Garvan Institute scientists have discovered how a hormone, known as neuropeptide Y (NPY), can prevent our immune system functioning properly, paving the way for two new major opportunities for therapeutic intervention.
"Most of us expect to come down with a cold or other illness when we are under pressure, but until now we have mostly had circumstantial evidence for a link between the brain and the immune system", says lead Garvan researcher Associate Professor Fabienne Mackay.
"During periods of stress, nerves release a lot of NPY and it gets into the bloodstream, where it directly impacts on the cells in the immune system that look out for and destroy pathogens (bacteria and viruses) in the body," explains Mackay.
This significant discovery, which was carried out in mice, came about through a collaboration between Mackay's immunology group and scientists in the Neurobiology programme at the Garvan Institute of Medical Research, Sydney, Australia.
Associate Professor Herbert Herzog who heads the Neurobiology programme says, "Elite athletes are particularly prone to illness, possibly because of the extreme physical and emotional stressors associated with competition. But our research is relevant to everyone because there is no escaping stress be it in the workplace or at home. Employment surveys show many workers feel there is more job-related stress today than even a couple of years ago".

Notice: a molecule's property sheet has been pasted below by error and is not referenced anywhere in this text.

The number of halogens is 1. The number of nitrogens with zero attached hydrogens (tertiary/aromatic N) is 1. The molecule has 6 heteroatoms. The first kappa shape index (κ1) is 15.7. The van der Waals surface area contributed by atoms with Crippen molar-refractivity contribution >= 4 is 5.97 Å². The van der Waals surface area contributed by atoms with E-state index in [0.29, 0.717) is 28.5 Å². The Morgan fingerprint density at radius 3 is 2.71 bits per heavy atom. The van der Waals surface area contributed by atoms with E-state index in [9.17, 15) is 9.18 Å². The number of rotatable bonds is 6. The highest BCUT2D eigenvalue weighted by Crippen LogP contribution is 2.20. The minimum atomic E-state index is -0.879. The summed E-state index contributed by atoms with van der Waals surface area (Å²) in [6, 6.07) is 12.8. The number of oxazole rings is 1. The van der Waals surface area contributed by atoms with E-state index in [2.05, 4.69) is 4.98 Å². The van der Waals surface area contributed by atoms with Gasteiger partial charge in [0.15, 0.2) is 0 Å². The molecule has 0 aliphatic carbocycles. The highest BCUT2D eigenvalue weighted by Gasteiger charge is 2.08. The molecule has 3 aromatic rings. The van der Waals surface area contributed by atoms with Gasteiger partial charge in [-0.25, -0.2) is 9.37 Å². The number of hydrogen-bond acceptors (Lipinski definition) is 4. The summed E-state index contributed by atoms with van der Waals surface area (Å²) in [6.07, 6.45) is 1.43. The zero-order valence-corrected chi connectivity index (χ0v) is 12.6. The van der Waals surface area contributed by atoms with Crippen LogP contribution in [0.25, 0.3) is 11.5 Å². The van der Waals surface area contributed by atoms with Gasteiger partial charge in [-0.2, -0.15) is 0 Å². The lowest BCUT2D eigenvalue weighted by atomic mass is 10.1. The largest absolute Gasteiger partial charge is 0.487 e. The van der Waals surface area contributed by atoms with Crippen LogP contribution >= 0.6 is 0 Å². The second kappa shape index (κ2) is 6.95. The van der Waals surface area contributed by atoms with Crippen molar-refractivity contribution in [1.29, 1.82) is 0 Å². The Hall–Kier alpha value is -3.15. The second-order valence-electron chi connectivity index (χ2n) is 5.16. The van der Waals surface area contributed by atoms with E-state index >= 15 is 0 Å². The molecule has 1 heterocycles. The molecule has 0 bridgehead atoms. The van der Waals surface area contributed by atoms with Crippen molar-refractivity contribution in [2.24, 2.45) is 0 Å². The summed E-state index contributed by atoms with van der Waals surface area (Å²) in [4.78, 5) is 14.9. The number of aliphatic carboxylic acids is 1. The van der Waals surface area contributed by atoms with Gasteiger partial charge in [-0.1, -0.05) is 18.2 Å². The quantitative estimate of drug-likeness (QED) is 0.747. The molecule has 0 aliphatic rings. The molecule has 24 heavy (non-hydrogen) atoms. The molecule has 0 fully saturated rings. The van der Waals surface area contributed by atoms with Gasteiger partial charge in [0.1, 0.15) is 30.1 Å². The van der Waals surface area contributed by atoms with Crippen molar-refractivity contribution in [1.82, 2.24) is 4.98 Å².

Absenteeism, around 30% of which can be attributed to own ill health or physical disability , costs well over $10 billion Australian dollars a year , so now more than ever employers should be thinking about how to reduce stress in the hope that their workforce will be healthier.
The Garvan Institute study centres on two key events that enable our bodies to recognise foreign substances an
Contact: Dr Branwen Morgan